I've been working quite a bit lately, pretty much every weekend. That doesn't leave a lot of time for birding. Good thing the birding has been slow lately and most of the Dragonflies are found near the river.
Amazingly, the only really rare bird that has been found all summer is crazy rare, a first state record in fact. Back on the last week of Jun, a Neotropic Cormorant was found at Horicon Marsh. Like most summer rarities in Wisconsin, it stuck around and has been present for over 3 weeks now.
Horicon is far enough from me that there is no way I can get there at the crack of dawn. Subsequently, I wasn't able to get the morning light on the tree it was sitting it, so I had to make do with the harsh, late morning light that provided lots of shadows:
Here's a slightly better photo that shows the diagnostic "V" at the base of the bill:
I went back a week later and had similar results with the light. This time however, the bird sat right next to a Double-crested Cormorant which gave an excellent chance for side-by-side comparison:
Since I've been working as a naturalist, I've been trying to learn as much as I can about almost every aspect of the Mississippi River. It's been a fun job so far and I've actually learned quite a bit. The best part is working outside, on the river and getting to see the wildlife on a regular basis. We actually see Bald Eagles on almost every cruise. It's nice to see how much of a comeback they've made since DDT was banned. Since most of the young have fledged, we've been seeing a lot more 1st year birds sitting up, in the open for us to look at:
On Jul 13th, I grabbed my little ten-year-old birding pal Cicero and we drove over to Sheboygan to look for a Little Gull that had been seen there the previous day. When we arrived, we found the rocks at North Point occupied by about 300 Bonaparte's Gulls and around 100 Ring-billed Gulls. While Cicero ran off to photograph the Bonaparte's Gulls (a lifer for him), I set up my scope and set about trying to find the Little Gull. Fortunately, the Little Gull was in 1st summer plumage and most of the Bonaparte's were still in breeding plumage. Even so, it still took about 15 minutes to find the Little Gull. Once I found it though, it became ridiculously easy to re-find, even if I completely lost it in the flock (isn't that the way it goes though?).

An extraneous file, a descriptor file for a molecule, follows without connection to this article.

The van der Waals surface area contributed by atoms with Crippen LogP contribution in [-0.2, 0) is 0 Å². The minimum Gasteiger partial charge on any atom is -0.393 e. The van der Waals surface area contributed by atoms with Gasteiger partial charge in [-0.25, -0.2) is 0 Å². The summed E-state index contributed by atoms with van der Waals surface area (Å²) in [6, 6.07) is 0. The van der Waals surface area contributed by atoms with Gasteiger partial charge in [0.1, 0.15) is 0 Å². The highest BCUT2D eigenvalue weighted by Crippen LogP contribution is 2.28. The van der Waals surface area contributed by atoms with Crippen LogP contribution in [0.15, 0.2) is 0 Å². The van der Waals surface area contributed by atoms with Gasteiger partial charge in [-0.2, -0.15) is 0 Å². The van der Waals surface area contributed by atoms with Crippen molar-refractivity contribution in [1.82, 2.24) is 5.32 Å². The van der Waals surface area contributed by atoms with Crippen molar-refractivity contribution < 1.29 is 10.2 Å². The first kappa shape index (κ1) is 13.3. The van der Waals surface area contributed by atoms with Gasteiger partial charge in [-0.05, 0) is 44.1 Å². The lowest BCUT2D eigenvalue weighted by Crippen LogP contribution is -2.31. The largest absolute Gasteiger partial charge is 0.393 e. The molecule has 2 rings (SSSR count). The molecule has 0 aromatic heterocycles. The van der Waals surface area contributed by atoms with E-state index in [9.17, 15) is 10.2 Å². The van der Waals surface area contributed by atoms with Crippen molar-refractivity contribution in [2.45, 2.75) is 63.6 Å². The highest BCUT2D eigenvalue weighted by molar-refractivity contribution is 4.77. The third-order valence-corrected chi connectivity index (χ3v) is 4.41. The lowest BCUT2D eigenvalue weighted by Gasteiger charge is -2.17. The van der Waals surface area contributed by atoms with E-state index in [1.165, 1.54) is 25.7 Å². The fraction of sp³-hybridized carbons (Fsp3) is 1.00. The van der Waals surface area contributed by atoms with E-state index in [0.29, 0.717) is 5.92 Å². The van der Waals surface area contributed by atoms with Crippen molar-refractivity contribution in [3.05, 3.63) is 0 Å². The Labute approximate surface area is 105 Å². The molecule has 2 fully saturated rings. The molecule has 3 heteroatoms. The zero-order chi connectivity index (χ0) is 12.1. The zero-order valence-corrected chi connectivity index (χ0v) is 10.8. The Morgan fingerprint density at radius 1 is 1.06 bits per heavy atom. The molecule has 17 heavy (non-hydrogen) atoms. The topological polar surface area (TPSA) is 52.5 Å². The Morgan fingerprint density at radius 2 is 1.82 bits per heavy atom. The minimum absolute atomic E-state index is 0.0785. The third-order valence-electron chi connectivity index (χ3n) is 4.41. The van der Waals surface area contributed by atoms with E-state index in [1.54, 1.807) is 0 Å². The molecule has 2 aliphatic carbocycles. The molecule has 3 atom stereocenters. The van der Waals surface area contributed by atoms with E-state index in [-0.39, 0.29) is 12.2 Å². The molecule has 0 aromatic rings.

The Bonaparte's Gulls were rather skittish, so I couldn't get very close, but at least the photo is identifiable. This was my 312th WI state bird:
After watching the Little Gull for a while, I scanned the lake looking for the Franklin's Gull that had also been reported there. I found it floating with a flock of Bonaparte's about 150 yds off the point. I quickly pointed it out to Cicero who quickly picked it out; his 3rd lifer of the day.
We then headed back to Horicon Marsh where Cicero picked up Black Tern, Forster's Tern and Ruddy Duck.
All attempts to find the Black-necked Stilts however were foiled by the tall reeds and grass.
We did however re-find the Neotropic Cormorant and managed to get pretty decent looks at it.
The main ponds along Hwy 49 at Horicon Marsh were overrun with Pied-billed Grebes:
While looking for Black-necked Stilts, we found something along those lines, but not quite what we were looking for:
At least there are plenty of Cranes in the marsh. It's good to see that Sandhill Cranes have made such an excellent comeback as well.
As you may have noticed with my last post, I have taken a nose-dive into Dragonflies this summer. My latest Dragonfly exploits will be recounted in my next post.
Happy Birding/Oding/Lepping! :D